investigating the nature of fact in the digital age

Posts Tagged ‘journalism practice’

I, robot reporter

In Facts and opinion, Journalism practice on March 29, 2014 at 2:22 pm


The BBC reported recently that the LA Times became the first newspaper to use a robot to write an article.

The piece, about an earthquake in California, was a report generated by an automated algorithm that collated data from the US Geological Survey and inserted it into a template.

This is a good development for journalism. Algorithms might be able to pull together information from trusted sources and spit out simple reports. But until it can  understand the context and background of an issue, identify and interview the key voices in a debate, weigh competing claims and tell the difference between fact-based claims and opinion, robo reporting won’t replace journalists. If anything, automated reporting will free journalists to concentrate on producing more long-form quality journalism with deeper, more valuable insights.

In a world awash with information and attitude masquerading as fact, that has to be a good thing.


Robo journalism is not as new as the BBC report suggests. For more on this subject:

The Media Report (ABC Radio National podcast plus transcript)

The Washington Post (opens to video)

Wired  (article)

The Guardian (article plus video)

Slate (article)

Knight Lab (article) (article)


We care whether it’s true

In Facts and opinion, Journalism practice, Misinformation on March 24, 2014 at 9:53 am

The “old media” mantra of “if in doubt, leave it out” has been replaced in the online journalism age by “if it’s wrong, it won’t be for long”.

But despite the promise that the internet delivers a kind of self-correcting crowd-sourced “truth” that can match the efforts of traditional media, even some pop culture newsrooms such as BuzzFeed are finding that it makes business sense to get your facts right.

This piece, from the Columbia Journalism Review, suggests that authority, credibility and the trustworthiness of information still have currency. The question “Who cares if it’s true?” has been answered. We all care.

Journalists still decide what matters

In Facts and opinion, Journalism practice, Misinformation on March 18, 2014 at 2:26 pm

Social media and citizen journalism might mean that the public gets there first with “the news” but trained journalists are increasingly crucial as gatekeepers of what is worth knowing and what is accurate, and to highlight issues that might otherwise evade scrutiny. Time, judgement and the skills to report accurately will never go out of fashion.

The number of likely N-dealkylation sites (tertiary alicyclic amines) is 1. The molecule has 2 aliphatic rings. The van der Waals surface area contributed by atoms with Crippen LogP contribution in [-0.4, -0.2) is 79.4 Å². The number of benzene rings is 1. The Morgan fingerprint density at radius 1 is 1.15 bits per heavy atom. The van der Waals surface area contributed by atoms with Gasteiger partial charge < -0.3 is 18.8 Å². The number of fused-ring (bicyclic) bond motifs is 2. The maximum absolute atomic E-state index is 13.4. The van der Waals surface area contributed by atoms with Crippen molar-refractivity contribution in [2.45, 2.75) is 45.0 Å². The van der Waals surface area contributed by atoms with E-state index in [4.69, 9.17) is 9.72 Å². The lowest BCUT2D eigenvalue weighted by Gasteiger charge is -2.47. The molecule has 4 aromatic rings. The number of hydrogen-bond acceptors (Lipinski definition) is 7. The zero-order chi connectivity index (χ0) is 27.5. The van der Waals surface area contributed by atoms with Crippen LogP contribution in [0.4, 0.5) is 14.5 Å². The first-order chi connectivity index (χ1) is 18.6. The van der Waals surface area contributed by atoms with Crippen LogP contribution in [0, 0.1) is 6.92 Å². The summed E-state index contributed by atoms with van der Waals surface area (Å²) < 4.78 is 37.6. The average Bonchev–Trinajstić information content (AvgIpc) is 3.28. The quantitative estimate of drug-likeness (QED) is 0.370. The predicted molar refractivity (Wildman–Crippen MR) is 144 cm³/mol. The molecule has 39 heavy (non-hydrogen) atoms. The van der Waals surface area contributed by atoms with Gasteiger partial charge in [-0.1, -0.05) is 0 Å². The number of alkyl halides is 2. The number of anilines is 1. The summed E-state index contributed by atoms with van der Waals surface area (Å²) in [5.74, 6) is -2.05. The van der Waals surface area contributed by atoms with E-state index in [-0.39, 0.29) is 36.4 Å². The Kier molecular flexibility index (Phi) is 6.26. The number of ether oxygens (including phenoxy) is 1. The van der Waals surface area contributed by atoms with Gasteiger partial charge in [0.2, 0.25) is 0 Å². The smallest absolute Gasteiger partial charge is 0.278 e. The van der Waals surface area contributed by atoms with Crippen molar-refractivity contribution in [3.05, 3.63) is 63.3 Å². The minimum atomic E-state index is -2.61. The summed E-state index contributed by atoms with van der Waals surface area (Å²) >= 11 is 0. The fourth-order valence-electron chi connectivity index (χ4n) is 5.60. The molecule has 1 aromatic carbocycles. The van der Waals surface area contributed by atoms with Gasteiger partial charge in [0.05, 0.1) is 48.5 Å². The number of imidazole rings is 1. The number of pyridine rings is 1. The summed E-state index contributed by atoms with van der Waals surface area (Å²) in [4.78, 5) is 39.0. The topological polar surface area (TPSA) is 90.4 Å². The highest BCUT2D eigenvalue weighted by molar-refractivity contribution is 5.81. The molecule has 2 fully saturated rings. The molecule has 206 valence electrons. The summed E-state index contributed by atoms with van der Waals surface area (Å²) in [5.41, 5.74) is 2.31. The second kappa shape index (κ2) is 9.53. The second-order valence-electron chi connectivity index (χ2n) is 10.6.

Vincent Hendricks from the University of Copenhagen put it well in a recent piece for The Conversation:

True information and false information travel at the same speed online. That means there is still a vital role to be played by the more traditional press and media even if they stand to lose the race for breaking and short-lived spectacular news tsunamis and #infostorms, like when a giraffe named #marius is killed at a Danish zoo.

Read the original article by Vincent F Hendricks at The Conversation.


Social media – the Johnny-on-the-spot of news reporting

In Journalism practice on March 11, 2014 at 4:27 pm

More and more, social media is reporting from the frontline of news events, taking us faster and closer to what’s happening around us, often before traditional media has realised there’s something going on. How trustworthy is such a scattergun approach to reporting?

The Guardian‘s Ellie Mae O’Hagan has some thoughts on the matter, here.

Bad grammar? Sorry, don’t believe you.

In Journalism practice on March 10, 2014 at 9:16 am

For some people the misuse of apostrophes by a business affects how they think about that business. (See here.)
Maybe I’m old school, but badly edited content – poorly written copy, copy with obvious mistakes in it – affects how much I trust a news source.
The screen grab below comes from the iPad edition of The Age‘s report on the series-deciding Third Test between Australia and South Africa. The game ended just before 3am Australian Eastern Standard Time (and what a thrilling finish it was), so the paper did well to get the report out to local readers in time for breakfast. Unfortunately, the need for speed overran attention to detail.
This is an extreme example, but errors like these have become common even in reputable news outlets. Addiction to speed, cost-cutting production processes and a lack of care factor mean readers see mistakes made every day by organisations that want us to believe that their content can be trusted.
Do readers care? I do.

Speed of news should not come at the cost of accuracy or clarity.
Speed of news should not come at the cost of accuracy or clarity.

Political reporters fail to tell the whole story

In Uncategorized on June 29, 2013 at 9:19 pm

Interesting piece on the media’s complicity – unwitting? intentional? – in the downfall of Julia Gillard. By Sally Young, Melbourne University

Thesis mud map: the rise of fact-checking as a response to changes in media aucretrus

In Academic reflection, Mind map, Thesis progress on June 11, 2013 at 3:28 pm

So this is what’s in my head. Rather than keep it there and try to wrangle its growing tendrils I thought I’d put the whole mess on paper, hoping I can deal with it more easily in physical form. It’s version 1, so please forgive gaps, omissions, double-ups, rough edges. It’s yet to be shaped and properly polished. But it gives an idea of the early scope of my research.

To see detail, double-click the image then enlarge.